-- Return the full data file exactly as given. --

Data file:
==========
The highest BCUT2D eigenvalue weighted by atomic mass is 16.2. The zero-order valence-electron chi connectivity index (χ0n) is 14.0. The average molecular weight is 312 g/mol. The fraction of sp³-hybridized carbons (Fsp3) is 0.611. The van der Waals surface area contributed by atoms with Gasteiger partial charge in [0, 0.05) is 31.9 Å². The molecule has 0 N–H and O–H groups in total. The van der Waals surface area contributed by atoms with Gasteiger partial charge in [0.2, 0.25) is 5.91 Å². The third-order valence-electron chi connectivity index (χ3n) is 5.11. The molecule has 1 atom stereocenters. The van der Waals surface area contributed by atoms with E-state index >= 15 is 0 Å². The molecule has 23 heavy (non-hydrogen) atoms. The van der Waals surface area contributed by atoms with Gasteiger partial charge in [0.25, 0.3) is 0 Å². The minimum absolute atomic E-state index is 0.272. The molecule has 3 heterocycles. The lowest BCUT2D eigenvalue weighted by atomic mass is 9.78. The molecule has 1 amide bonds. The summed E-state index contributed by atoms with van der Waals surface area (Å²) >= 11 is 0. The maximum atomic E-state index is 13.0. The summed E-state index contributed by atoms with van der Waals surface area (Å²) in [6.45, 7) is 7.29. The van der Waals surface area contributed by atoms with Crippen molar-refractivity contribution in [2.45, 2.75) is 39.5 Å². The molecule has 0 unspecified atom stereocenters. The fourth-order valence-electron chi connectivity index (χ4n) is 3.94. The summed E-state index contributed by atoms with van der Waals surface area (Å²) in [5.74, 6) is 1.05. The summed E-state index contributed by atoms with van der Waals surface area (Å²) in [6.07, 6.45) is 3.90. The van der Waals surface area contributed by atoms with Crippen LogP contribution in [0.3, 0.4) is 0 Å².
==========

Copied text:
The highest BCUT2D eigenvalue weighted by atomic mass is 16.2. The zero-order valence-electron chi connectivity index (χ0n) is 14.0. The average molecular weight is 312 g/mol. The fraction of sp³-hybridized carbons (Fsp3) is 0.611. The van der Waals surface area contributed by atoms with Gasteiger partial charge in [0, 0.05) is 31.9 Å². The molecule has 0 N–H and O–H groups in total. The van der Waals surface area contributed by atoms with Gasteiger partial charge in [0.2, 0.25) is 5.91 Å². The third-order valence-electron chi connectivity index (χ3n) is 5.11. The molecule has 1 atom stereocenters. The van der Waals surface area contributed by atoms with E-state index >= 15 is 0 Å². The molecule has 23 heavy (non-hydrogen) atoms. The van der Waals surface area contributed by atoms with Gasteiger partial charge in [0.25, 0.3) is 0 Å². The minimum absolute atomic E-state index is 0.272. The molecule has 3 heterocycles. The lowest BCUT2D eigenvalue weighted by atomic mass is 9.78. The molecule has 1 amide bonds. The summed E-state index contributed by atoms with van der Waals surface area (Å²) >= 11 is 0. The maximum atomic E-state index is 13.0. The summed E-state index contributed by atoms with van der Waals surface area (Å²) in [6.45, 7) is 7.29. The van der Waals surface area contributed by atoms with Crippen molar-refractivity contribution in [2.45, 2.75) is 39.5 Å². The molecule has 0 unspecified atom stereocenters. The fourth-order valence-electron chi connectivity index (χ4n) is 3.94. The summed E-state index contributed by atoms with van der Waals surface area (Å²) in [5.74, 6) is 1.05. The summed E-state index contributed by atoms with van der Waals surface area (Å²) in [6.07, 6.45) is 3.90. The van der Waals surface area contributed by atoms with Crippen LogP contribution in [0.3, 0.4) is 0 Å².